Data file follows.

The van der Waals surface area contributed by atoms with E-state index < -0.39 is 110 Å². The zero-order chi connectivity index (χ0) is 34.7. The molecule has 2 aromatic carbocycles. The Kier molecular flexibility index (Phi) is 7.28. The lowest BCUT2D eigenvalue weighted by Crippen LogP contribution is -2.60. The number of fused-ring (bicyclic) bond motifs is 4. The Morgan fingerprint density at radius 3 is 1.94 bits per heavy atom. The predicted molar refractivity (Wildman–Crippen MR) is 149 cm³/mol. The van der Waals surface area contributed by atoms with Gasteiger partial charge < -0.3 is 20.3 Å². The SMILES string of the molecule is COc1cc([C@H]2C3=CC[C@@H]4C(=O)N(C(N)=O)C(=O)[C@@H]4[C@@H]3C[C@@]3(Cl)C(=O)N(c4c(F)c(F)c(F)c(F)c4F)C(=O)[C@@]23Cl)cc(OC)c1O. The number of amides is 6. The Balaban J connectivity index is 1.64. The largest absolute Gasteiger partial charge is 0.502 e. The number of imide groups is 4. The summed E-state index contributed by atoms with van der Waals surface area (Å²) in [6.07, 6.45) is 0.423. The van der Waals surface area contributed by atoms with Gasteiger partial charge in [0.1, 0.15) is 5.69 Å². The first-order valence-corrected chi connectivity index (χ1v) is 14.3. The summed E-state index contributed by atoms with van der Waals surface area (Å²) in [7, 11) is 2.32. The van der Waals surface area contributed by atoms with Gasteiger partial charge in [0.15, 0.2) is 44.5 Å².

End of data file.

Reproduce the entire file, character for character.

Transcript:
The van der Waals surface area contributed by atoms with E-state index < -0.39 is 110 Å². The zero-order chi connectivity index (χ0) is 34.7. The molecule has 2 aromatic carbocycles. The Kier molecular flexibility index (Phi) is 7.28. The lowest BCUT2D eigenvalue weighted by Crippen LogP contribution is -2.60. The number of fused-ring (bicyclic) bond motifs is 4. The Morgan fingerprint density at radius 3 is 1.94 bits per heavy atom. The predicted molar refractivity (Wildman–Crippen MR) is 149 cm³/mol. The van der Waals surface area contributed by atoms with Gasteiger partial charge < -0.3 is 20.3 Å². The SMILES string of the molecule is COc1cc([C@H]2C3=CC[C@@H]4C(=O)N(C(N)=O)C(=O)[C@@H]4[C@@H]3C[C@@]3(Cl)C(=O)N(c4c(F)c(F)c(F)c(F)c4F)C(=O)[C@@]23Cl)cc(OC)c1O. The number of amides is 6. The Balaban J connectivity index is 1.64. The largest absolute Gasteiger partial charge is 0.502 e. The number of imide groups is 4. The summed E-state index contributed by atoms with van der Waals surface area (Å²) in [6.07, 6.45) is 0.423. The van der Waals surface area contributed by atoms with Gasteiger partial charge in [0.1, 0.15) is 5.69 Å². The first-order valence-corrected chi connectivity index (χ1v) is 14.3. The summed E-state index contributed by atoms with van der Waals surface area (Å²) in [7, 11) is 2.32. The van der Waals surface area contributed by atoms with Gasteiger partial charge in [0.15, 0.2) is 44.5 Å².